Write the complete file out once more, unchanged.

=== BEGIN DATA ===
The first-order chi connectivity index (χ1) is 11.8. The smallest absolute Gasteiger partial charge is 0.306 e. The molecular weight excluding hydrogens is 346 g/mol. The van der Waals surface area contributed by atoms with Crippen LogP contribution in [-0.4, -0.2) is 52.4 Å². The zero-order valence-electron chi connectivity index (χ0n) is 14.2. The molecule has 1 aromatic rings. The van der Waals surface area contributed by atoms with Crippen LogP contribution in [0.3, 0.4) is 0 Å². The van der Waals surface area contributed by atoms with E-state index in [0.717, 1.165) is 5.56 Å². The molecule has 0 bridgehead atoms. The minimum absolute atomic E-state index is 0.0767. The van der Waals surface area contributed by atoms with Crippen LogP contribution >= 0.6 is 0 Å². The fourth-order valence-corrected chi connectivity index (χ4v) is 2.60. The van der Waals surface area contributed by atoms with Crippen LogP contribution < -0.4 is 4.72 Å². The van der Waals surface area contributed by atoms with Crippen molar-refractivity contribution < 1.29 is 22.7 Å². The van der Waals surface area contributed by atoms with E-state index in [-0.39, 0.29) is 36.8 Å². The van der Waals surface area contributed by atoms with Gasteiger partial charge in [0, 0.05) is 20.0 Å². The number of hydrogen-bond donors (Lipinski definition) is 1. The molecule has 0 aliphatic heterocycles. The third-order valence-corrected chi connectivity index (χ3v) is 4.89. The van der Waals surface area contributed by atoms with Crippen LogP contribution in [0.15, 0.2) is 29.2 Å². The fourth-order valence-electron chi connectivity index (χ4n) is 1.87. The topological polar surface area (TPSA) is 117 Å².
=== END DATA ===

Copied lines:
The first-order chi connectivity index (χ1) is 11.8. The smallest absolute Gasteiger partial charge is 0.306 e. The molecular weight excluding hydrogens is 346 g/mol. The van der Waals surface area contributed by atoms with Crippen LogP contribution in [-0.4, -0.2) is 52.4 Å². The zero-order valence-electron chi connectivity index (χ0n) is 14.2. The molecule has 1 aromatic rings. The van der Waals surface area contributed by atoms with Crippen LogP contribution in [0.3, 0.4) is 0 Å². The van der Waals surface area contributed by atoms with E-state index in [0.717, 1.165) is 5.56 Å². The molecule has 0 bridgehead atoms. The minimum absolute atomic E-state index is 0.0767. The van der Waals surface area contributed by atoms with Crippen LogP contribution >= 0.6 is 0 Å². The fourth-order valence-corrected chi connectivity index (χ4v) is 2.60. The van der Waals surface area contributed by atoms with Crippen LogP contribution < -0.4 is 4.72 Å². The van der Waals surface area contributed by atoms with Crippen molar-refractivity contribution < 1.29 is 22.7 Å². The van der Waals surface area contributed by atoms with E-state index in [-0.39, 0.29) is 36.8 Å². The van der Waals surface area contributed by atoms with Gasteiger partial charge in [0, 0.05) is 20.0 Å². The number of hydrogen-bond donors (Lipinski definition) is 1. The molecule has 0 aliphatic heterocycles. The third-order valence-corrected chi connectivity index (χ3v) is 4.89. The van der Waals surface area contributed by atoms with Crippen LogP contribution in [0.15, 0.2) is 29.2 Å². The fourth-order valence-electron chi connectivity index (χ4n) is 1.87. The topological polar surface area (TPSA) is 117 Å².